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Recent Policy Studies
Budget & TaxationBy Justin Owen, et al., Beacon Center of TennesseeReport, 01/10/2013
The 108th General Assembly’s Guide to the Issues provides detailed free market policy recommendations on dozens of issues that will confront legislators in the coming two years.
Natural Resources, Energy, Environment, & ScienceBy Deborah D. Thornton, Public Interest InstitutePolicy Study, 01/10/2013
If the United States and state governments are concerned about renewable energy and global climate change issues caused by power generation from traditional sources such as oil and coal, they must reduce the onerous regulatory environment and increase support for hydroelectric power. Though hydropower is not flashy, with the “pretty” visuals that wind turbines and solar panels have, it is fundamentally a better, more reliable, and more controllable source of energy.
Budget & TaxationBy Nick Kasprak, Tax FoundationFiscal Facts, 01/10/2013
Joint filing has been a source of confusion ever since the filing status was created in 1949. Marriage has the potential to create a significant tax penalty, but it can also lead to a tax bonus in other situations, and for most taxpayers, determining the effect is anything but simple.
Budget & TaxationBy Joseph Henchman, Scott Drenkard, Tax FoundationFiscal Facts, 01/10/2013
Public policies often have unintended consequences that outweigh their benefits. One consequence of high state cigarette tax rates has been increased smuggling, as criminals procure discounted packs from low-tax states to sell in high-tax states. Growing cigarette tax differentials have made cigarette bootlegging both a national problem and a lucrative criminal enterprise.
Budget & TaxationBy Stephen J. Entin, Tax FoundationFiscal Facts, 01/10/2013
Studies issued by the Congressional Research Service are intended to inform the Congress as it develops public policy and enacts legislation. A recent CRS publication on the effect of the top statutory tax rates on economic activity may have influenced the debate over taxing the rich during the election and may have influenced the tax changes just enacted in the fiscal cliff legislation. It is critical that such studies reflect the best guidance that the economics and tax professions can provide. The CRS study on the top tax rates did not meet that high standard. Its original release in the fall was met with widespread and justified disbelief, and it was withdrawn for review and examination of its methodology. It has now been reissued in an updated form. However, the re-issued CRS study does not contain any changes of note that would redeem the original report.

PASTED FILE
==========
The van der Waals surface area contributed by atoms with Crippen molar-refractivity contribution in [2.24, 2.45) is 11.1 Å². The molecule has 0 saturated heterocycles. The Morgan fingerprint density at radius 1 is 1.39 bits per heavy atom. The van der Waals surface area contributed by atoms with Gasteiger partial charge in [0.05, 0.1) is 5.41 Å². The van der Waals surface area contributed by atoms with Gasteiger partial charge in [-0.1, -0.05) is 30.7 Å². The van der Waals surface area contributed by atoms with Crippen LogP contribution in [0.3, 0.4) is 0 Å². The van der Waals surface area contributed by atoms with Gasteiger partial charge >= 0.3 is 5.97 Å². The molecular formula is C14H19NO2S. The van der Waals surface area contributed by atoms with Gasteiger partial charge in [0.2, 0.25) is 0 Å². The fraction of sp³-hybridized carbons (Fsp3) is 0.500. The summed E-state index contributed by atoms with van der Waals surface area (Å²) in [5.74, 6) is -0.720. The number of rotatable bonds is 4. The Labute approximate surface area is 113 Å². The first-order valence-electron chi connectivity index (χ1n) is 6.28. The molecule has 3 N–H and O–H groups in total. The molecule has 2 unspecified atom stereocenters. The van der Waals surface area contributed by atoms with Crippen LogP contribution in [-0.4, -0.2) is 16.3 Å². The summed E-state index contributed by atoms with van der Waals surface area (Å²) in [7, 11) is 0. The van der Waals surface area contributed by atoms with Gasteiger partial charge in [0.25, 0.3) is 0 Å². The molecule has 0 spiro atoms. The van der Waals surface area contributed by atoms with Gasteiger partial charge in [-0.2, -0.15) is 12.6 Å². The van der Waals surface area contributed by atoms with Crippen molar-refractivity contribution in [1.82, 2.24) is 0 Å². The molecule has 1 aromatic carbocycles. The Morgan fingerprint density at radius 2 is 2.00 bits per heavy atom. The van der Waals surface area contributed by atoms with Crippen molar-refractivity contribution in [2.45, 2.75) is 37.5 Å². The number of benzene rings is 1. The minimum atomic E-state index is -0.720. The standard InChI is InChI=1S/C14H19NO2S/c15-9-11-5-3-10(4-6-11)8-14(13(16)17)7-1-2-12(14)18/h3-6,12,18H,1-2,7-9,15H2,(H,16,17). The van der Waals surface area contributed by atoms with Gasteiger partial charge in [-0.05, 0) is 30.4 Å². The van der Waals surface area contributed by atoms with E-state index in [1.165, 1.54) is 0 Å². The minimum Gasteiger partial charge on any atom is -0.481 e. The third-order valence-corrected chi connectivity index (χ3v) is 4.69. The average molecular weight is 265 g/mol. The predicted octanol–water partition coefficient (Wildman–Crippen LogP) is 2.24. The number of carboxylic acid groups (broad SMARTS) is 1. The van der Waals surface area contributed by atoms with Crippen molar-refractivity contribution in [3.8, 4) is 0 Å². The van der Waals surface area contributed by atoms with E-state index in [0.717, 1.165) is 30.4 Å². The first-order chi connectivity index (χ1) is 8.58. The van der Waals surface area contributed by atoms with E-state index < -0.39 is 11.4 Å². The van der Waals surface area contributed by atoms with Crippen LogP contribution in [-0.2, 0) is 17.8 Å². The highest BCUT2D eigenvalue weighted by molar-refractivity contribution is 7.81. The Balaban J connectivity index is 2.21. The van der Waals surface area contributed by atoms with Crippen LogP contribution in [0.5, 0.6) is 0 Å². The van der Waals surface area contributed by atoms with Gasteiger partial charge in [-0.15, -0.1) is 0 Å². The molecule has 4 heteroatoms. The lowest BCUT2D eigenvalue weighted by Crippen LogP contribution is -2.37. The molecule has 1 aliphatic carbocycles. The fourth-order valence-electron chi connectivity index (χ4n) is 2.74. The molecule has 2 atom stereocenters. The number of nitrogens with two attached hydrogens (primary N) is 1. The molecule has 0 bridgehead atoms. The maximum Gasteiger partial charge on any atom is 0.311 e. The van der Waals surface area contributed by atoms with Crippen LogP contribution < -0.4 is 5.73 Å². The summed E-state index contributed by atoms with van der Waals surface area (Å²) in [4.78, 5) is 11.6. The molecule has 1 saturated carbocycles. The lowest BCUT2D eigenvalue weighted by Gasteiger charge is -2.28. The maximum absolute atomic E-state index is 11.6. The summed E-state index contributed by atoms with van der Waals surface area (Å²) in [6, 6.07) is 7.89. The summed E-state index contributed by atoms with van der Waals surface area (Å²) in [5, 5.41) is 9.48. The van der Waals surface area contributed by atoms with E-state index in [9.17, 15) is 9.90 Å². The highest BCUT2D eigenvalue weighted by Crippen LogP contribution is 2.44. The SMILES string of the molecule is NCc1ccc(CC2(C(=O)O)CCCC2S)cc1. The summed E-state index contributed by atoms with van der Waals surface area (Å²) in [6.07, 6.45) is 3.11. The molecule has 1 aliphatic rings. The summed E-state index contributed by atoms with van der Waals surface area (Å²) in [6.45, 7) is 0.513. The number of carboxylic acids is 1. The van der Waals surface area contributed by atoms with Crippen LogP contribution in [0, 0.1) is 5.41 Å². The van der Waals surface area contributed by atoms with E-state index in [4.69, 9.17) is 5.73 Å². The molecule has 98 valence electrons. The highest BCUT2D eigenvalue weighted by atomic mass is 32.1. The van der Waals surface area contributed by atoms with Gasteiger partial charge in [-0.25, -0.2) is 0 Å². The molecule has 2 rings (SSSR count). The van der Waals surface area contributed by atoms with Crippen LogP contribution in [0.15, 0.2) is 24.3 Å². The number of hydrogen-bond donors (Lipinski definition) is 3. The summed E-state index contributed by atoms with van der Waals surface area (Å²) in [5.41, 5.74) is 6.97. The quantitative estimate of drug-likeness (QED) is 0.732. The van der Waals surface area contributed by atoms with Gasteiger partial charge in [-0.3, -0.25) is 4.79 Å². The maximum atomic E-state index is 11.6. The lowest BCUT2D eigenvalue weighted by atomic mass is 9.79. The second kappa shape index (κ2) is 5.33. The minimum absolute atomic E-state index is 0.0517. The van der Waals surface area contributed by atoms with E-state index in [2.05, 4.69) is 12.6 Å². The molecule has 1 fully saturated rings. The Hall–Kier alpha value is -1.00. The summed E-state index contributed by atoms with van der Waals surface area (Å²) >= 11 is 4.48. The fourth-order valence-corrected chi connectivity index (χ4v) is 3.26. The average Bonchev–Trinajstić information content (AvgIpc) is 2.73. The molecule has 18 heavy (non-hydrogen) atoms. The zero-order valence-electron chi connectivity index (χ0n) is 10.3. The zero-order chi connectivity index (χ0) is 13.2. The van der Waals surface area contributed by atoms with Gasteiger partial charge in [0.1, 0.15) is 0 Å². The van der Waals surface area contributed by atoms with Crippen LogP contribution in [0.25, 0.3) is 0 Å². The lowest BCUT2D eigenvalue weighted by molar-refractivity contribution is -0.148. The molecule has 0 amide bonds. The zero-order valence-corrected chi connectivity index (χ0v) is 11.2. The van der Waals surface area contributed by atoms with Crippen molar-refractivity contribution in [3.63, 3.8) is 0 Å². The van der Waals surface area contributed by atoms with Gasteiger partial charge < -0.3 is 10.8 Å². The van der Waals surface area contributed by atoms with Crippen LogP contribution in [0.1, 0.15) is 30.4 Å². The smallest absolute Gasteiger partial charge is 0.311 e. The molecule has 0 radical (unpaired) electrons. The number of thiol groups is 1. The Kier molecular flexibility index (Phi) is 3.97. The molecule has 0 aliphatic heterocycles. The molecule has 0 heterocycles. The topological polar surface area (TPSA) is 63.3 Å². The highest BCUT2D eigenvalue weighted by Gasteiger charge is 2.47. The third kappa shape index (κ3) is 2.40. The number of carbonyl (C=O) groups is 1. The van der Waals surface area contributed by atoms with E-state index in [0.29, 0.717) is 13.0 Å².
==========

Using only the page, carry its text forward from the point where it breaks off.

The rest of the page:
Budget & TaxationBy Joseph Henchman, Tax FoundationFiscal Facts, 01/10/2013
If Congress were to make the tax parity between parking and transit permanent, it might consider a unified exclusion of all transportation commuting expenses. This would resolve the confusing, costly, and long-delayed implementation this year of a 2006 IRS directive that the transit benefit cannot be used for parking at transit stations. Transit agencies have thus been forced to separate out amounts paid by commuters for transit passes from amounts paid for parking at transit stations. A unified exclusion for all transportation commuting expenses would also substitute neutrality for the current arbitrary encouragement of driving over carpooling, transit use, and bicycling.
Budget & TaxationBy Joseph Henchman, Tax FoundationFiscal Facts, 01/10/2013
If fully enacted, the changes recommended by Kentucky’s Blue Ribbon Commission on Tax Reform would increase state revenue by $646 million per year. Some of the recommendations are timely and should be implemented, but overall, the report offers a grab-bag of provisions with little central theme. Taken together, the recommendations would raise income and excise taxes, reduce corporate taxes (primarily for select in-state businesses), and maintain a costly business property tax system with few changes. The merits and implications of this approach are not explained in the report let alone defended as the right policy.
Budget & TaxationBy William McBride, Tax FoundationSpecial Report, 01/10/2013
More and more, the consensus among experts is that taxes on corporate and personal income are particularly harmful to economic growth, with consumption and property taxes less so. Economic growth ultimately comes from production, innovation, and risk-taking. This review of empirical studies also establishes some standards by which a tax system may be judged. If we apply these standards to our national tax system, the U.S. has probably the most inefficient tax mix in the developed world. We have the highest corporate tax rate in the industrialized world. If it came down 10 points—still higher than most of our trading partners—it would add 1 to 2 points to GDP growth and likely not lose tax revenue, because the tax base would expand from in-flows of foreign capital as well increased domestic investment, hiring, and work effort.